The Deputy of six-and-a-half years had, in fact, been “in two minds” about standing for the island-wide role, but said that International Women’s Week and the Press for Progress campaign had convinced her to “make that next step… and stand up and be counted.”
The risk paid off – but will she ride the wave of girl power and take another by throwing her hat into the ring for Chief Minister?
“We’ll see,” was her response to Express. “I think we have had a really good Chief Minister for the last two terms and clearly I’ve been supporting him to carry on in that role. Just because you’re top of the poll doesn’t mean that’s what the Assembly will think either. At the end of the day, it will be a matter for them, so it’s not the first thing in my mind.”
Pictured: Kristina Moore and her team of supporters.
Speaking from her St. Peter home, where she was supported by friends, family, her dogs, cake and a well-used teapot as the results came in, she explained that she had enjoyed her previous role as Minister of Home Affairs, and looked forward to the potential opportunity of working alongside new Ministerial colleagues should she secure a top role.
“We really need to build a collaborative approach to the next Council of Ministers and the next Assembly as well. I think there are some really talented new young politicians who’ve been elected this evening, which is really pleasing to see, so there will be a new feeling to the Assembly. “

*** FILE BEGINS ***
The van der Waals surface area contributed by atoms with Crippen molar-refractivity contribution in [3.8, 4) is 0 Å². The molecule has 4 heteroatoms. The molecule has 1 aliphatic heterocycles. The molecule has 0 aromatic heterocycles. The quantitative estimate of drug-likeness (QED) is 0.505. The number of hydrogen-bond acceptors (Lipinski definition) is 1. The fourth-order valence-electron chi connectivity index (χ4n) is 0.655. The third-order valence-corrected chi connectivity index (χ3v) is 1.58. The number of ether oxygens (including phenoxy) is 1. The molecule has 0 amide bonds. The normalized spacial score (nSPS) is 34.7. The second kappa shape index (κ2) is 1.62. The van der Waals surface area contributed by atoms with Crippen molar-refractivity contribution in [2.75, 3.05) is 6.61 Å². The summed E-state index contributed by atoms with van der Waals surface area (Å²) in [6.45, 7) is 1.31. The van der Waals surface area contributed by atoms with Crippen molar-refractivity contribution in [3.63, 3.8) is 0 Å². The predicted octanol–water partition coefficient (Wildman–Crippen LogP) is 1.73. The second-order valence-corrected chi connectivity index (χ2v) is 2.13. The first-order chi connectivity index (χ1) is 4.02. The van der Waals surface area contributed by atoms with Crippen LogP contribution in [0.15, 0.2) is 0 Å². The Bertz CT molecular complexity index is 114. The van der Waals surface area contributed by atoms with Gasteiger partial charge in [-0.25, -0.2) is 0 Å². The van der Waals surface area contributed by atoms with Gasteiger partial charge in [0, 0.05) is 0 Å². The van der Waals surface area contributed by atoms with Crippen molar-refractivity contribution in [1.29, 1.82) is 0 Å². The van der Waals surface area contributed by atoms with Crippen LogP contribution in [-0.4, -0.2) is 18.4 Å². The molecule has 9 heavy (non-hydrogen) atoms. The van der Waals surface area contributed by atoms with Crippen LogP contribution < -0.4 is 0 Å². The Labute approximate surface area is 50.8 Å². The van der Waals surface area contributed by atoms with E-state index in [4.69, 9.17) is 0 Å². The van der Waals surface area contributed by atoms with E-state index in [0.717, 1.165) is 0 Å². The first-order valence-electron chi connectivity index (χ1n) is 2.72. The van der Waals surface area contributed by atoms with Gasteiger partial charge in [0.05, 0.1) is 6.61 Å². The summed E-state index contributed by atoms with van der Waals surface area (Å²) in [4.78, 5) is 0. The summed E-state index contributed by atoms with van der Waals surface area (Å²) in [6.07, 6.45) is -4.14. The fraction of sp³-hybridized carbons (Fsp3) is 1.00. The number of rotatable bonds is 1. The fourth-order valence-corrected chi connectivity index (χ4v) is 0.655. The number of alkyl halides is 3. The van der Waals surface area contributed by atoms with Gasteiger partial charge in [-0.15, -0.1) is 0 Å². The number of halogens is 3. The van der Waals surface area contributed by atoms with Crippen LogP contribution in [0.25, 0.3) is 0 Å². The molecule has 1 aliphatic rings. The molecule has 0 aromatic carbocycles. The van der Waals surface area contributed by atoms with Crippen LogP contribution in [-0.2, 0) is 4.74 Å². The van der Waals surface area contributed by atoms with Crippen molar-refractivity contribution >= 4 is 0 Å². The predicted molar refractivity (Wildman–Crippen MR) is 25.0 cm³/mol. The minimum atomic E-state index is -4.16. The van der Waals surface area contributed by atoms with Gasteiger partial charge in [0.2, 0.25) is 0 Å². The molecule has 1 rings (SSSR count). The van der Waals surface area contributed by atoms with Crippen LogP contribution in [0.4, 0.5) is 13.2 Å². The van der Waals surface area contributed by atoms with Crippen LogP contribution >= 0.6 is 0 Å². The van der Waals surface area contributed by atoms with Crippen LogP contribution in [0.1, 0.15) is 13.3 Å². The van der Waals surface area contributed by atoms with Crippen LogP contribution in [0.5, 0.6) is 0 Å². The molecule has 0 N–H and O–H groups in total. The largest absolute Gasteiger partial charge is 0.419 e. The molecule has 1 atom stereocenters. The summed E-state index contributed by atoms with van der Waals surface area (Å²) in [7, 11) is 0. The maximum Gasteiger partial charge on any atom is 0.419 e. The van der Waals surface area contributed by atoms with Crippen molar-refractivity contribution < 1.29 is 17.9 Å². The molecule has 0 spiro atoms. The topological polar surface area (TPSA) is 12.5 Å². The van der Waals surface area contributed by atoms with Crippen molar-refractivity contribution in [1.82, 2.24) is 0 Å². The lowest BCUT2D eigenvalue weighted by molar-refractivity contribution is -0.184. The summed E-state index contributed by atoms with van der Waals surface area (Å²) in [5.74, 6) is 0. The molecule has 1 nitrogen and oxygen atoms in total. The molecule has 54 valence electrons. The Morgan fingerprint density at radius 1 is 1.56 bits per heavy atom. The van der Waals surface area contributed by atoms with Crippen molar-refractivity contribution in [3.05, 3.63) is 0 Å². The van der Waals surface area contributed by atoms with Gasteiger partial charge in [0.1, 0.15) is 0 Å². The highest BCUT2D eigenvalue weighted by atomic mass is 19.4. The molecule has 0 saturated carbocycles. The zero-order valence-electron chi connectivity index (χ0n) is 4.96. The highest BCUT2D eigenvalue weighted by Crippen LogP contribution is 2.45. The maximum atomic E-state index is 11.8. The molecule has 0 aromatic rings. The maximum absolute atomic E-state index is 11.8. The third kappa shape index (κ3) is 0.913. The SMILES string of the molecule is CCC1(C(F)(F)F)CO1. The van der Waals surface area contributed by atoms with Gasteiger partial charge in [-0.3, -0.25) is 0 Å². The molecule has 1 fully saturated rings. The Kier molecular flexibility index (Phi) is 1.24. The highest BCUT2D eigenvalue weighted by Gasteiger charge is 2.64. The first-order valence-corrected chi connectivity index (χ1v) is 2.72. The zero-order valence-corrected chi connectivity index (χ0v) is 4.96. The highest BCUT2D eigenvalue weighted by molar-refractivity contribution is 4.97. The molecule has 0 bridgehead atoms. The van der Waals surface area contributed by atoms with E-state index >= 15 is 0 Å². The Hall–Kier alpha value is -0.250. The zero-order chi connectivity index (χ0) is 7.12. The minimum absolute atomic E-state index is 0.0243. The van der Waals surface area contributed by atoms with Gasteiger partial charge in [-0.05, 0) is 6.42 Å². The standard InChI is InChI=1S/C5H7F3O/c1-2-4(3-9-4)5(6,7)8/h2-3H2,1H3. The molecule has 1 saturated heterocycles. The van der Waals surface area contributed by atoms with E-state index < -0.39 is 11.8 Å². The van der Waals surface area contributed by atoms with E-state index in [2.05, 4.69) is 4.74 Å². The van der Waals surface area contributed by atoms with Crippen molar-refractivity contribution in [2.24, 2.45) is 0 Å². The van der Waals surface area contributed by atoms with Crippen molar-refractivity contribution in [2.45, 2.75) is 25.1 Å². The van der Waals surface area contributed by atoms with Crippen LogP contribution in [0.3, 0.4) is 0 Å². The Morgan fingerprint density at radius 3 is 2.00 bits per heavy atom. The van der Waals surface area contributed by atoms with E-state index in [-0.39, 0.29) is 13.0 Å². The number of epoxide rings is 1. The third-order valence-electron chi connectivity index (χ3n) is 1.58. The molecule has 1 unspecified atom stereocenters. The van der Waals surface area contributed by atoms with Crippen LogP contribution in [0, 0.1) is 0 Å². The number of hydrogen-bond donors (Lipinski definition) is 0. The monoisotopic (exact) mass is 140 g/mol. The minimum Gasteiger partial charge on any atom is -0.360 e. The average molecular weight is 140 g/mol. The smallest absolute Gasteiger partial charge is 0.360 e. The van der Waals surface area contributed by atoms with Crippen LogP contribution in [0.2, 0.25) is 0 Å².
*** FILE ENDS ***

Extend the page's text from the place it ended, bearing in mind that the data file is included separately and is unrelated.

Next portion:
In the long-term, the new Senator said she would focus on community, the economy and the environment - “you can’t have one without the other, and I’ve really tried to drive that home” – but next on her short-term agenda would be a celebratory brunch with the Jersey Hospitality Association.
So could a Chief Ministerial challenge come from our number three candidate, St. Lawrence Deputy and Senator-elect John Le Fondré?
Pictured: John Le Fondré couldn't keep away from his election spreadsheet.
If it does, his new Senatorial colleague Sarah Ferguson said she was ready to throw her weight behind him.
At the Pomme D’Or, the Scrutiny veteran behind dozens of reports probing and exposing the Council of Ministers’ faux pas – and extolling their good work where appropriate – was not enticed by his buffet selection. Le Fondré was instead glued to his self-created spreadsheet – a handy device that had seen him through previous elections.
Thankfully, its display retained a positive showing for him.
Speaking about his top three spot, which he confidently held throughout, he told Express that he was “delighted.”
Pictured: The Le Fondré support team toast his Senatorial success.
“I’m very pleased, thank you to everyone who voted," Le Fondré, who has been in the States Assembly since 2005, said.